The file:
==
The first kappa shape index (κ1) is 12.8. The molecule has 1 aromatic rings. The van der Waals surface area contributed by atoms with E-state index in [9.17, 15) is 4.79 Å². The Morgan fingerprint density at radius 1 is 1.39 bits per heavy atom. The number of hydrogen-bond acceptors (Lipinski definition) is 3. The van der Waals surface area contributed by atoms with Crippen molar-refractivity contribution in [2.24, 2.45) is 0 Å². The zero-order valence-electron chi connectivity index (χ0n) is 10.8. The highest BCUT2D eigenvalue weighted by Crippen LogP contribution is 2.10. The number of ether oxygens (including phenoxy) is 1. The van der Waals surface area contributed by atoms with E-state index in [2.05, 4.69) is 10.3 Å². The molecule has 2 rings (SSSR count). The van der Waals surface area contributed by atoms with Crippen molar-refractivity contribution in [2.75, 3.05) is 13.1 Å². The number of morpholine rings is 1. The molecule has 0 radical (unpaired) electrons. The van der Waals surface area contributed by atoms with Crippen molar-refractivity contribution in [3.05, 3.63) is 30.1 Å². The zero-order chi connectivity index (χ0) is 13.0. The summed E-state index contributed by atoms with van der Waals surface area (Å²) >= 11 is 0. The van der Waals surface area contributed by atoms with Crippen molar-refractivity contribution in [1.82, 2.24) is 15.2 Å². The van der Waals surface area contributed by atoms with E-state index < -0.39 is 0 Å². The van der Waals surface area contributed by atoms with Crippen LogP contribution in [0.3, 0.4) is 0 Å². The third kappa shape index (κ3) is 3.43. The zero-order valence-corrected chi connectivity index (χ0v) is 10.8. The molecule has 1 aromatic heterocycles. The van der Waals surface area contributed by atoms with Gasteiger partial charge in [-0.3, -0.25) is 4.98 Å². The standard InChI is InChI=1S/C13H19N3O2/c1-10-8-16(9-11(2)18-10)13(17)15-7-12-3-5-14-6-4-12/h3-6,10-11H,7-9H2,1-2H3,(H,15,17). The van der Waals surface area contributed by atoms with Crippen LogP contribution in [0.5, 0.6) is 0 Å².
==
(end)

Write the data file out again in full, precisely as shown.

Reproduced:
The first kappa shape index (κ1) is 12.8. The molecule has 1 aromatic rings. The van der Waals surface area contributed by atoms with E-state index in [9.17, 15) is 4.79 Å². The Morgan fingerprint density at radius 1 is 1.39 bits per heavy atom. The number of hydrogen-bond acceptors (Lipinski definition) is 3. The van der Waals surface area contributed by atoms with Crippen molar-refractivity contribution in [2.24, 2.45) is 0 Å². The zero-order valence-electron chi connectivity index (χ0n) is 10.8. The highest BCUT2D eigenvalue weighted by Crippen LogP contribution is 2.10. The number of ether oxygens (including phenoxy) is 1. The van der Waals surface area contributed by atoms with E-state index in [2.05, 4.69) is 10.3 Å². The molecule has 2 rings (SSSR count). The van der Waals surface area contributed by atoms with Crippen molar-refractivity contribution in [2.75, 3.05) is 13.1 Å². The number of morpholine rings is 1. The molecule has 0 radical (unpaired) electrons. The van der Waals surface area contributed by atoms with Crippen molar-refractivity contribution in [3.05, 3.63) is 30.1 Å². The zero-order chi connectivity index (χ0) is 13.0. The summed E-state index contributed by atoms with van der Waals surface area (Å²) >= 11 is 0. The van der Waals surface area contributed by atoms with Crippen molar-refractivity contribution in [1.82, 2.24) is 15.2 Å². The van der Waals surface area contributed by atoms with E-state index < -0.39 is 0 Å². The van der Waals surface area contributed by atoms with Crippen LogP contribution in [0.3, 0.4) is 0 Å². The third kappa shape index (κ3) is 3.43. The zero-order valence-corrected chi connectivity index (χ0v) is 10.8. The molecule has 1 aromatic heterocycles. The van der Waals surface area contributed by atoms with Gasteiger partial charge in [-0.3, -0.25) is 4.98 Å². The standard InChI is InChI=1S/C13H19N3O2/c1-10-8-16(9-11(2)18-10)13(17)15-7-12-3-5-14-6-4-12/h3-6,10-11H,7-9H2,1-2H3,(H,15,17). The van der Waals surface area contributed by atoms with Crippen LogP contribution in [0.5, 0.6) is 0 Å².